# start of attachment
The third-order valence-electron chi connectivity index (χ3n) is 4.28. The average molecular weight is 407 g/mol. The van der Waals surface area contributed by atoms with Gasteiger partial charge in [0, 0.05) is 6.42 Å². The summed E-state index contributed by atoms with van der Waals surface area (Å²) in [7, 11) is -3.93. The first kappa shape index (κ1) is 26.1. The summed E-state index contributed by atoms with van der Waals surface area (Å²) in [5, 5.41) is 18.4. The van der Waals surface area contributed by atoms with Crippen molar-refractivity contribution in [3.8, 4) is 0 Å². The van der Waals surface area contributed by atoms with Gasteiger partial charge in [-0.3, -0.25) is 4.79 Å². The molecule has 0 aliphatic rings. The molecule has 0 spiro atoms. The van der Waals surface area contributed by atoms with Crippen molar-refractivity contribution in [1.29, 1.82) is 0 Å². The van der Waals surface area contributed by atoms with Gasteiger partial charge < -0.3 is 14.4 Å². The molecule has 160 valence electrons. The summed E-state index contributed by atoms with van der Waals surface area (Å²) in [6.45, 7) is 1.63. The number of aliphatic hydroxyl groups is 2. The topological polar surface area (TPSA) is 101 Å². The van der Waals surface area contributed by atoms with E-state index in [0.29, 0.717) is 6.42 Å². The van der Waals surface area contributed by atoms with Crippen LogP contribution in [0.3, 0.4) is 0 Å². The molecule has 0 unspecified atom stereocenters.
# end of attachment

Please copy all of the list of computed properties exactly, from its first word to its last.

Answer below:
The third-order valence-electron chi connectivity index (χ3n) is 4.28. The average molecular weight is 407 g/mol. The van der Waals surface area contributed by atoms with Gasteiger partial charge in [0, 0.05) is 6.42 Å². The summed E-state index contributed by atoms with van der Waals surface area (Å²) in [7, 11) is -3.93. The first kappa shape index (κ1) is 26.1. The summed E-state index contributed by atoms with van der Waals surface area (Å²) in [5, 5.41) is 18.4. The van der Waals surface area contributed by atoms with Crippen molar-refractivity contribution in [3.8, 4) is 0 Å². The van der Waals surface area contributed by atoms with Gasteiger partial charge in [-0.3, -0.25) is 4.79 Å². The molecule has 0 aliphatic rings. The molecule has 0 spiro atoms. The van der Waals surface area contributed by atoms with Crippen molar-refractivity contribution in [1.29, 1.82) is 0 Å². The van der Waals surface area contributed by atoms with Gasteiger partial charge < -0.3 is 14.4 Å². The molecule has 160 valence electrons. The summed E-state index contributed by atoms with van der Waals surface area (Å²) in [6.45, 7) is 1.63. The number of aliphatic hydroxyl groups is 2. The topological polar surface area (TPSA) is 101 Å². The van der Waals surface area contributed by atoms with E-state index in [0.29, 0.717) is 6.42 Å². The van der Waals surface area contributed by atoms with Crippen LogP contribution in [0.3, 0.4) is 0 Å². The molecule has 0 unspecified atom stereocenters.